I think the best way is to use a mini-PCIe card Ã* la the AirPort cards used by previous Mac notebooks. You can buy it installed, install yourself or have a Genius do it the way they install Apple RAM.

This way, even after moving to a Âfull world mode option that is small and efficient the consumer can choose to have orr not have this card installed.
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post #27 of 51
Quote:
Originally Posted by wizard69 View Post

On a side note with the acceptance of Apples hardware/software platform it is about time for them to increase the available model line ups. That is an XMac to start and just as importantly more laptop configurations.

I expect an iOS-based, HW RAIDed home server solution before Id expect the elusive and equivocal xMac to appear.
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post #28 of 51
Bought the 15" MacBook Pro last month and thouroughly enjoy it. Can't wait for Lion and the Windows Migrator and I can finally say good by to all things PC. I used to be a die hard PC, talking smack about Apple until the 13" MacBook that my wife bought me turned me into a fanboy and I haven't looked back.
post #29 of 51
Quote:
Originally Posted by Ulfhednar View Post

Apple may have sold as many as 7-8 million iPad computers during this first quarter, so Apple actually grew a lot more than these people are reporting. A LOT more.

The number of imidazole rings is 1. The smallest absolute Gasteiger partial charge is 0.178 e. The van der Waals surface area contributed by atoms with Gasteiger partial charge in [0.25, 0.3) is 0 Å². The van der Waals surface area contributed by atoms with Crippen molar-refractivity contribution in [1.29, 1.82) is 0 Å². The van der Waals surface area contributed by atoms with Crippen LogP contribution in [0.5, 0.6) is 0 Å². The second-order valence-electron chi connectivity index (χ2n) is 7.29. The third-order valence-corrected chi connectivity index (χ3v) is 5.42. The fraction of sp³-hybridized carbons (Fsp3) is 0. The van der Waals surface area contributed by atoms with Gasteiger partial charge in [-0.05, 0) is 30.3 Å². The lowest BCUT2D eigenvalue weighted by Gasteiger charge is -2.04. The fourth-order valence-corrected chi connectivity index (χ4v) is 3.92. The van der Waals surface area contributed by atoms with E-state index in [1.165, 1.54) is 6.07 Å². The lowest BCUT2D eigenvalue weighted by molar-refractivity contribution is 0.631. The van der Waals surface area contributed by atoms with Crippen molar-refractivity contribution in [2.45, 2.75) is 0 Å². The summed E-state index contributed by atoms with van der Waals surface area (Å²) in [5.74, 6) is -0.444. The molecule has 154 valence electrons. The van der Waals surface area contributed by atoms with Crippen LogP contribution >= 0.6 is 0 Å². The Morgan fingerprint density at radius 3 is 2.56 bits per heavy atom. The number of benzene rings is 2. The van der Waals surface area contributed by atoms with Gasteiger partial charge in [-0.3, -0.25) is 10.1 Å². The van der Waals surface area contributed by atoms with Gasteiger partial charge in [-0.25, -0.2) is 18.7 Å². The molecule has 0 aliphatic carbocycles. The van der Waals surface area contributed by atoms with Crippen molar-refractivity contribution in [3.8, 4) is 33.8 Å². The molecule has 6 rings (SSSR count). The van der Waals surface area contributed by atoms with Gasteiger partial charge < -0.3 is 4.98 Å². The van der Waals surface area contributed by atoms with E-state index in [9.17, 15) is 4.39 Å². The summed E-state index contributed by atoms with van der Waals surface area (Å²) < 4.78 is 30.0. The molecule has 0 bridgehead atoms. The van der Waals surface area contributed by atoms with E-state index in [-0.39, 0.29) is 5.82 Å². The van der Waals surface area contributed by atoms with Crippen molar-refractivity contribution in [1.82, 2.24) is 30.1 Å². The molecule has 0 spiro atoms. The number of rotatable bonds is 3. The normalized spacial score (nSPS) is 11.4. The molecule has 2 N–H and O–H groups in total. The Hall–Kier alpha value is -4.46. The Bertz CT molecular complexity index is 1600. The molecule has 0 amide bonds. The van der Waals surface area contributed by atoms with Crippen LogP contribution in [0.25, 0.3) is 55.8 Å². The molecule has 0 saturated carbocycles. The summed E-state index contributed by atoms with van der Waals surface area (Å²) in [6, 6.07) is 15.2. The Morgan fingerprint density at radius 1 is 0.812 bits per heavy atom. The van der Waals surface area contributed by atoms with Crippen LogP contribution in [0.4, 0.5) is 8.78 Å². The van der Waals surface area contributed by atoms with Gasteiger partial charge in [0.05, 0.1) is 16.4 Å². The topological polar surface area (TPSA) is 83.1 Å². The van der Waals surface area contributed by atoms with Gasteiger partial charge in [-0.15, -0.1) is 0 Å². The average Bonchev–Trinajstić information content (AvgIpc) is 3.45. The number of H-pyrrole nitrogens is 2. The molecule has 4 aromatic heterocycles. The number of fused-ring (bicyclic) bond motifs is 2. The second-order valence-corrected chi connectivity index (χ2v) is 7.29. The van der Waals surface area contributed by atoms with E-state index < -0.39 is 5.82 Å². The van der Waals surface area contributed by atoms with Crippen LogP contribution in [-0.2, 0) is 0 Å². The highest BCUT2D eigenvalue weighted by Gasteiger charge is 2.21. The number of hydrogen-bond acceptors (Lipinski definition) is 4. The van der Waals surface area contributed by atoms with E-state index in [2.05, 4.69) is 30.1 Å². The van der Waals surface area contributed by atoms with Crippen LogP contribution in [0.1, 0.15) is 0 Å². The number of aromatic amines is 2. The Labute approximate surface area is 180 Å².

If you add 7 million iPads to Apple's numbers it looks roughly like this:

Apple 36%
HP 19%
Dell 16%
Toshiba 7%
Acer 6%

Other 16%

Not bad.

EDIT: Duh. Stupidly added international iPad figures to US sales. Disregard.
post #30 of 51
Quote:
Originally Posted by PaulMJohnson View Post

Personally I never understood why "Netbook" became a category by itself. To me it was just a shit laptop!

To many of us, the terms were synonymous.

But like many things on the net, the shorter, single word won out.
post #31 of 51
Quote:
Originally Posted by poke View Post

If you add 7 million iPads to Apple's numbers it looks roughly like this:

Apple 36%
HP 19%
Dell 16%
Toshiba 7%
Acer 6%

Other 16%

Not bad.

Yay! Real numbers! Thank you!
post #32 of 51
I'm certain most readers noted that the figures highlighted first in the AI article were US market only.

Full press release: http://www.businesswire.com/news/hom...-Swaths-Growth